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Integrating Research on Education and Citizenship in the Context of Migration
This interdisciplinary volume on The Challenge of Radicalization and Extremism: Integrating Research on Education and Citizenship in the Context of Migration addresses the need for educational researchers to place their work in a broader social and political context by connecting it to the current and highly relevant issue of extremism and radicalization. It is just as important for researchers of extremism and radicalization to strengthen their conceptual links with educational fields, especially with education for democratic citizenship, as for researchers in education to get more familiar with issues of migration. This book meets a current shortage of research that addresses these issues across subjects and disciplines to inform both scientific and professional stakeholders in the educational and social sectors.

The volume is divided into three parts. The first part, Foundations, provides fundamental research on radicalization and the rejection of democratic values. In the second part, Analysis of Preconditions within the Educational Context, key risk and protective factors against radicalization for young people are explored. Finally, the third part, Approaches for Prevention and Intervention, offers concrete suggestions for prevention and intervention methods within formal and informal educational contexts. The contributions show how new avenues for prevention can be explored through integrating citizenship education’s twofold function to assimilate and to empower.
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What does power abuse look and feel like in the academic world? How does it affect university faculty, students, education and research? What can we do to counteract and prevent power abuse? These questions are addressed in this collection of autobiographical poems, essays and illustrations about academia. The contributors reflect on individual experiences as well as underlying institutional structures, providing original perspectives on bullying, sexual harassment, discrimination, and other forms of power abuse in academic workplaces. They share their stories in order to break the culture of silence around power abuse in academia and point out pathways for constructive change.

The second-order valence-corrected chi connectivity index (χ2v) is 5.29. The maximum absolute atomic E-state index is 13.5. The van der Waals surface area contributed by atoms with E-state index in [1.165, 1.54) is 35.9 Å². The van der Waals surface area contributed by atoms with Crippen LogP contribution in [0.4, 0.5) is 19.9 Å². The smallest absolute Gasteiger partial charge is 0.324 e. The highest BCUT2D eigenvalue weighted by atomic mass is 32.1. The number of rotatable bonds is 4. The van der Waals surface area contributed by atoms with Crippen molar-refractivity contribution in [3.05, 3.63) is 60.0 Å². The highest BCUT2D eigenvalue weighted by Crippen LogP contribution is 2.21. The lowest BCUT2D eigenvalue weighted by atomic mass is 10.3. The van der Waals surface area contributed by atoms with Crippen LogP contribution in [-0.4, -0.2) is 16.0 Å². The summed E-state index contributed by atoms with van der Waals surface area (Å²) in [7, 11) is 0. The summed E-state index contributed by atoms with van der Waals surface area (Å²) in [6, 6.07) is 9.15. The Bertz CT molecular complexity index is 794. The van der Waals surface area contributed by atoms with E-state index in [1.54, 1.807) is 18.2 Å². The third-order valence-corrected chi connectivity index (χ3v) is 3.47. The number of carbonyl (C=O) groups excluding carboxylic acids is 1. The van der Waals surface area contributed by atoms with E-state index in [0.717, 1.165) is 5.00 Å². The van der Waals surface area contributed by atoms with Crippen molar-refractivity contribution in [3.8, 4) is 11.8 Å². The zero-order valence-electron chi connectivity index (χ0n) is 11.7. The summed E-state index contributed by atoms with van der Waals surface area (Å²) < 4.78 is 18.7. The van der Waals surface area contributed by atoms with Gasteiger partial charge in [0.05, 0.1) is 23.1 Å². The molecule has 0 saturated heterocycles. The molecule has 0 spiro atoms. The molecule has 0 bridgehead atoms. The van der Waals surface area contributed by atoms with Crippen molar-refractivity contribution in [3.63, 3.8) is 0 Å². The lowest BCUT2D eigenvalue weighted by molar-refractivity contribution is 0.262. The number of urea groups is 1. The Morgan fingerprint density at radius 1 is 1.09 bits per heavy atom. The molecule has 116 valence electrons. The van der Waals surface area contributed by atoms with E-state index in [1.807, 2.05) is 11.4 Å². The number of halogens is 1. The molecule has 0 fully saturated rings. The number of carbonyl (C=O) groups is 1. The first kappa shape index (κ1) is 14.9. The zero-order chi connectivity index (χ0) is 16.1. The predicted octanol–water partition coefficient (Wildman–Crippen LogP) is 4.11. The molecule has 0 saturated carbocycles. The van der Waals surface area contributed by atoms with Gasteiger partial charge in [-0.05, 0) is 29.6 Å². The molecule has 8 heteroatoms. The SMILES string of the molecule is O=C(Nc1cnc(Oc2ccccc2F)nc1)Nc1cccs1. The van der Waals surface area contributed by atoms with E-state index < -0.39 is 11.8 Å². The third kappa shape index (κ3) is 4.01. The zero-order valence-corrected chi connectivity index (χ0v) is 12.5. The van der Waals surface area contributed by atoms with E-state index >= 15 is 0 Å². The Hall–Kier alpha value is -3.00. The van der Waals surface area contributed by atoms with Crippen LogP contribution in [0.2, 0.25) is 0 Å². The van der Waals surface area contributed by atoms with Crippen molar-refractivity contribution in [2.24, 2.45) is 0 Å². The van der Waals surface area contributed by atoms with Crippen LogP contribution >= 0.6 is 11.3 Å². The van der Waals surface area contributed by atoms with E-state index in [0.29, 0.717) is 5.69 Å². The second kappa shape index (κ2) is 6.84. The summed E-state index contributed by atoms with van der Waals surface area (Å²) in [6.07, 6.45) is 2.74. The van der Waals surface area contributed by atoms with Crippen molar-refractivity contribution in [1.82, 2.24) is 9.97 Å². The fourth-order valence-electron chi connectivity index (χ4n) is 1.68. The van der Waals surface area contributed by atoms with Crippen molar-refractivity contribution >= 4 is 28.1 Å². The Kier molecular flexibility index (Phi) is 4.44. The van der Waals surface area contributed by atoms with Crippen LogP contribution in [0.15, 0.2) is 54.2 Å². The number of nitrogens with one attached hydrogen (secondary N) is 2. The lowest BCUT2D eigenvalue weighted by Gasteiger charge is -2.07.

Social and Community-based Learning, New Forms of Knowledge and Action for Change
What responses is adult education providing to the great global problems: climate change and the environment, populism and racism, gender inequality, social and economic inequality?

The ESREA Research Network between Local and Global – Adult Learning and Communities and the authors collected here argue for socially engaged community-based research which promotes critical democracy and popular education and drives powerful research methodologies: participatory research, feminist research, ecological research activism, posthumanist research, and more.

The first part of the book looks back and forwards to the contribution to adult learning and community development played by participatory research in the making and remaking of community and society. In the second part, the focus shifts to pedagogies of possibility and change, knowledge creation and the transformation of pedagogies of inclusion. The third part, on activism and change, turns its attention to the motivations for activism and their individual and collective forms of expression. The final part considers re-making and 'doing' society and community, in particular during the COVID-19 pandemic.

For researchers interested in participatory and emancipatory social research, gender and biography research, or community-university research partnerships, Remaking Communities and Adult Learning presents adult learning as a site of resistance for sustainable and creative andragogic practice.
Konzepte des Poly-Werks
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Werke, die sowohl einzeln als auch simultan aufgeführt werden können, schaffen Möglichkeiten das „Werk“ neu zu denken.
Denn die monologisch geschlossene Anlage des einzelnen Werks wird durch ein weiteres Werk geöffnet und kontextualisiert. Warum sollten nicht auch musikalische Werke in eine Beziehung treten können, die sie gleichzeitig erklingen lässt? Und wie könnte so eine Beziehung kompositorisch beschaffen sein? In den letzten 70 Jahren haben viele namhafte Komponist:innen wie Darius Milhaud, Chaya Czernowin, Adriana Hölszky, Julio Estrada oder Klaus Huber das Konzept der Vergleichzeitigung umgesetzt. Anhand vieler verschiedener Beispiele und künstlerischer Reflexionen wird mit diesem Buch das Poly-Werk erstmals eingehend und detailliert dargestellt.